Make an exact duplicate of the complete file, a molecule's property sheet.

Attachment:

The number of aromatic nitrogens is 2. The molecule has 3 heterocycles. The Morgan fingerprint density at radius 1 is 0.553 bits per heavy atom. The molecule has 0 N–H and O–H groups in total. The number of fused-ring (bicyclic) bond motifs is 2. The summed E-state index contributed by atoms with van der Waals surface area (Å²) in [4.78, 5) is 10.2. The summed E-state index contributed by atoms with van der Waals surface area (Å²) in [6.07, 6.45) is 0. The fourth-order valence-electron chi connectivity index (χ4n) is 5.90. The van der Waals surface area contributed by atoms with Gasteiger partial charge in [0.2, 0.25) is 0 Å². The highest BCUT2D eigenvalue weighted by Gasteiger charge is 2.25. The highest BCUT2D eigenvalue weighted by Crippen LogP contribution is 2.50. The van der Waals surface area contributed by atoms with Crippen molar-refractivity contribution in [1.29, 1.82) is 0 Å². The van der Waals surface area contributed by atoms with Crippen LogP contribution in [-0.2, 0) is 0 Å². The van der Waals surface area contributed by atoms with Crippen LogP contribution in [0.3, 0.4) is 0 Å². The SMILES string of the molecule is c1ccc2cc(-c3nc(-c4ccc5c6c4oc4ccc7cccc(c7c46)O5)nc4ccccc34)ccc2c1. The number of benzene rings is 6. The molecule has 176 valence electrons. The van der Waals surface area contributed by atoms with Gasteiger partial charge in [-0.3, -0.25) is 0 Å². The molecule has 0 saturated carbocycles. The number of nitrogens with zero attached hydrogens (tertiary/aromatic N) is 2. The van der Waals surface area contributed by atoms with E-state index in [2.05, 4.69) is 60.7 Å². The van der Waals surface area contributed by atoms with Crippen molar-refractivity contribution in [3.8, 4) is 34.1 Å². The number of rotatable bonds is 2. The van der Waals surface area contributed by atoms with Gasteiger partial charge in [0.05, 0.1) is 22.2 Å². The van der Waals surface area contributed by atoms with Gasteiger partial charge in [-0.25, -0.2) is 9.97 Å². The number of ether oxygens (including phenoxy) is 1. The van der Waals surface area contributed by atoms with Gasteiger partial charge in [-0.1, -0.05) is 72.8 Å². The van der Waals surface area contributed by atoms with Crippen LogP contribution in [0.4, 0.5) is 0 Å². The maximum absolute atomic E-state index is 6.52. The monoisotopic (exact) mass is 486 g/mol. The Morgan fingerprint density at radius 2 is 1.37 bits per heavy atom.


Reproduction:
The number of aromatic nitrogens is 2. The molecule has 3 heterocycles. The Morgan fingerprint density at radius 1 is 0.553 bits per heavy atom. The molecule has 0 N–H and O–H groups in total. The number of fused-ring (bicyclic) bond motifs is 2. The summed E-state index contributed by atoms with van der Waals surface area (Å²) in [4.78, 5) is 10.2. The summed E-state index contributed by atoms with van der Waals surface area (Å²) in [6.07, 6.45) is 0. The fourth-order valence-electron chi connectivity index (χ4n) is 5.90. The van der Waals surface area contributed by atoms with Gasteiger partial charge in [0.2, 0.25) is 0 Å². The highest BCUT2D eigenvalue weighted by Gasteiger charge is 2.25. The highest BCUT2D eigenvalue weighted by Crippen LogP contribution is 2.50. The van der Waals surface area contributed by atoms with Crippen molar-refractivity contribution in [1.29, 1.82) is 0 Å². The van der Waals surface area contributed by atoms with Crippen LogP contribution in [-0.2, 0) is 0 Å². The van der Waals surface area contributed by atoms with Crippen LogP contribution in [0.3, 0.4) is 0 Å². The SMILES string of the molecule is c1ccc2cc(-c3nc(-c4ccc5c6c4oc4ccc7cccc(c7c46)O5)nc4ccccc34)ccc2c1. The number of benzene rings is 6. The molecule has 176 valence electrons. The van der Waals surface area contributed by atoms with Gasteiger partial charge in [-0.3, -0.25) is 0 Å². The molecule has 0 saturated carbocycles. The number of nitrogens with zero attached hydrogens (tertiary/aromatic N) is 2. The van der Waals surface area contributed by atoms with E-state index in [2.05, 4.69) is 60.7 Å². The van der Waals surface area contributed by atoms with Crippen molar-refractivity contribution in [3.8, 4) is 34.1 Å². The number of rotatable bonds is 2. The van der Waals surface area contributed by atoms with Gasteiger partial charge in [0.05, 0.1) is 22.2 Å². The van der Waals surface area contributed by atoms with Gasteiger partial charge in [-0.25, -0.2) is 9.97 Å². The number of ether oxygens (including phenoxy) is 1. The van der Waals surface area contributed by atoms with Gasteiger partial charge in [-0.1, -0.05) is 72.8 Å². The van der Waals surface area contributed by atoms with Crippen LogP contribution in [0.4, 0.5) is 0 Å². The maximum absolute atomic E-state index is 6.52. The monoisotopic (exact) mass is 486 g/mol. The Morgan fingerprint density at radius 2 is 1.37 bits per heavy atom.